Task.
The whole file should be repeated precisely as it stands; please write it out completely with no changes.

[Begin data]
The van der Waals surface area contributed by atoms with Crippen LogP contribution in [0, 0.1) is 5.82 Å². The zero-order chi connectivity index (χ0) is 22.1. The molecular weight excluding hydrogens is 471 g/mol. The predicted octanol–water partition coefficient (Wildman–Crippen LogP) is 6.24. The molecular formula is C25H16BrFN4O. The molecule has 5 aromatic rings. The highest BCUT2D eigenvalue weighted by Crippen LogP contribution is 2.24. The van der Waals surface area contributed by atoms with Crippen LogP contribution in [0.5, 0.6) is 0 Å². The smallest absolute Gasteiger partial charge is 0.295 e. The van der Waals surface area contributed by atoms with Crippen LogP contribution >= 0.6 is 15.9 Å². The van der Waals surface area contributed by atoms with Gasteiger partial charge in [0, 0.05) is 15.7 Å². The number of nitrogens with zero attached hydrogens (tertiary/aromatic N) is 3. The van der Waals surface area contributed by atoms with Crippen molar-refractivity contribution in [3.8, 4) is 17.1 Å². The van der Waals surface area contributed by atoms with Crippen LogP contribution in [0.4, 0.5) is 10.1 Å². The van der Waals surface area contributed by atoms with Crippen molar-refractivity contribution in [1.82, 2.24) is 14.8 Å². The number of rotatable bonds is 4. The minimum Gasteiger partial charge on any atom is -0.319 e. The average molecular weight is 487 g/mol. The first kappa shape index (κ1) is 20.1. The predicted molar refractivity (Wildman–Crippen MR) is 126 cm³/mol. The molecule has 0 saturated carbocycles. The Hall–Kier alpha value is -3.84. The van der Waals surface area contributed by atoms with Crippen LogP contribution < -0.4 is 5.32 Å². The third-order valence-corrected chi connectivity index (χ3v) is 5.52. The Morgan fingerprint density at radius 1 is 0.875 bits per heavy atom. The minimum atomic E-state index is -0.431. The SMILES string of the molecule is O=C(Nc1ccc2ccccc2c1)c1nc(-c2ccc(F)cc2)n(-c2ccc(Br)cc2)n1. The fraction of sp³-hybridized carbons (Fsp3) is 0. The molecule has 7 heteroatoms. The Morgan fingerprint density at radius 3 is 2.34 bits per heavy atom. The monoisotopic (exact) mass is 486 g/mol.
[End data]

The van der Waals surface area contributed by atoms with Crippen LogP contribution in [0, 0.1) is 5.82 Å². The zero-order chi connectivity index (χ0) is 22.1. The molecular weight excluding hydrogens is 471 g/mol. The predicted octanol–water partition coefficient (Wildman–Crippen LogP) is 6.24. The molecular formula is C25H16BrFN4O. The molecule has 5 aromatic rings. The highest BCUT2D eigenvalue weighted by Crippen LogP contribution is 2.24. The van der Waals surface area contributed by atoms with Crippen LogP contribution in [0.5, 0.6) is 0 Å². The smallest absolute Gasteiger partial charge is 0.295 e. The van der Waals surface area contributed by atoms with Crippen LogP contribution >= 0.6 is 15.9 Å². The van der Waals surface area contributed by atoms with Gasteiger partial charge in [0, 0.05) is 15.7 Å². The number of nitrogens with zero attached hydrogens (tertiary/aromatic N) is 3. The van der Waals surface area contributed by atoms with Crippen molar-refractivity contribution in [3.8, 4) is 17.1 Å². The van der Waals surface area contributed by atoms with Crippen LogP contribution in [0.4, 0.5) is 10.1 Å². The van der Waals surface area contributed by atoms with Crippen molar-refractivity contribution in [1.82, 2.24) is 14.8 Å². The number of rotatable bonds is 4. The minimum Gasteiger partial charge on any atom is -0.319 e. The average molecular weight is 487 g/mol. The first kappa shape index (κ1) is 20.1. The predicted molar refractivity (Wildman–Crippen MR) is 126 cm³/mol. The molecule has 0 saturated carbocycles. The Hall–Kier alpha value is -3.84. The van der Waals surface area contributed by atoms with Crippen LogP contribution < -0.4 is 5.32 Å². The third-order valence-corrected chi connectivity index (χ3v) is 5.52. The Morgan fingerprint density at radius 1 is 0.875 bits per heavy atom. The minimum atomic E-state index is -0.431. The SMILES string of the molecule is O=C(Nc1ccc2ccccc2c1)c1nc(-c2ccc(F)cc2)n(-c2ccc(Br)cc2)n1. The fraction of sp³-hybridized carbons (Fsp3) is 0. The molecule has 7 heteroatoms. The Morgan fingerprint density at radius 3 is 2.34 bits per heavy atom. The monoisotopic (exact) mass is 486 g/mol.